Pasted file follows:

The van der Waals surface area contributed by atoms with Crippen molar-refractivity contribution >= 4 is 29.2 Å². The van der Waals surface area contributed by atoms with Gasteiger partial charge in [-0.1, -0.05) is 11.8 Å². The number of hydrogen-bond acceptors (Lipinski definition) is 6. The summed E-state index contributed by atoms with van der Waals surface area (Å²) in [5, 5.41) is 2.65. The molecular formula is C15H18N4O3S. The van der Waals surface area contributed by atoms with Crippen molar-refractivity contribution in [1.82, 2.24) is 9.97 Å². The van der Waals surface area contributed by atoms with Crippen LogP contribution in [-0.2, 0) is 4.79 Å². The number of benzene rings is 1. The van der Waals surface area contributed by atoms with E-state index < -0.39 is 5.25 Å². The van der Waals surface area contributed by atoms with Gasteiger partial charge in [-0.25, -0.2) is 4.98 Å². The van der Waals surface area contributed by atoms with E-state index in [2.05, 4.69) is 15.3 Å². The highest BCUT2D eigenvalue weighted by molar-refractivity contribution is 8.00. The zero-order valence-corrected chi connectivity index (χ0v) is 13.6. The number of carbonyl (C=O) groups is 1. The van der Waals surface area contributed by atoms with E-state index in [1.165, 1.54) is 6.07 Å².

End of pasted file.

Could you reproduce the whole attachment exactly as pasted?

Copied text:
The van der Waals surface area contributed by atoms with Crippen molar-refractivity contribution >= 4 is 29.2 Å². The van der Waals surface area contributed by atoms with Gasteiger partial charge in [-0.1, -0.05) is 11.8 Å². The number of hydrogen-bond acceptors (Lipinski definition) is 6. The summed E-state index contributed by atoms with van der Waals surface area (Å²) in [5, 5.41) is 2.65. The molecular formula is C15H18N4O3S. The van der Waals surface area contributed by atoms with Crippen molar-refractivity contribution in [1.82, 2.24) is 9.97 Å². The van der Waals surface area contributed by atoms with Crippen LogP contribution in [-0.2, 0) is 4.79 Å². The number of benzene rings is 1. The van der Waals surface area contributed by atoms with E-state index < -0.39 is 5.25 Å². The van der Waals surface area contributed by atoms with Gasteiger partial charge in [-0.25, -0.2) is 4.98 Å². The van der Waals surface area contributed by atoms with E-state index in [2.05, 4.69) is 15.3 Å². The highest BCUT2D eigenvalue weighted by molar-refractivity contribution is 8.00. The zero-order valence-corrected chi connectivity index (χ0v) is 13.6. The number of carbonyl (C=O) groups is 1. The van der Waals surface area contributed by atoms with E-state index in [1.165, 1.54) is 6.07 Å².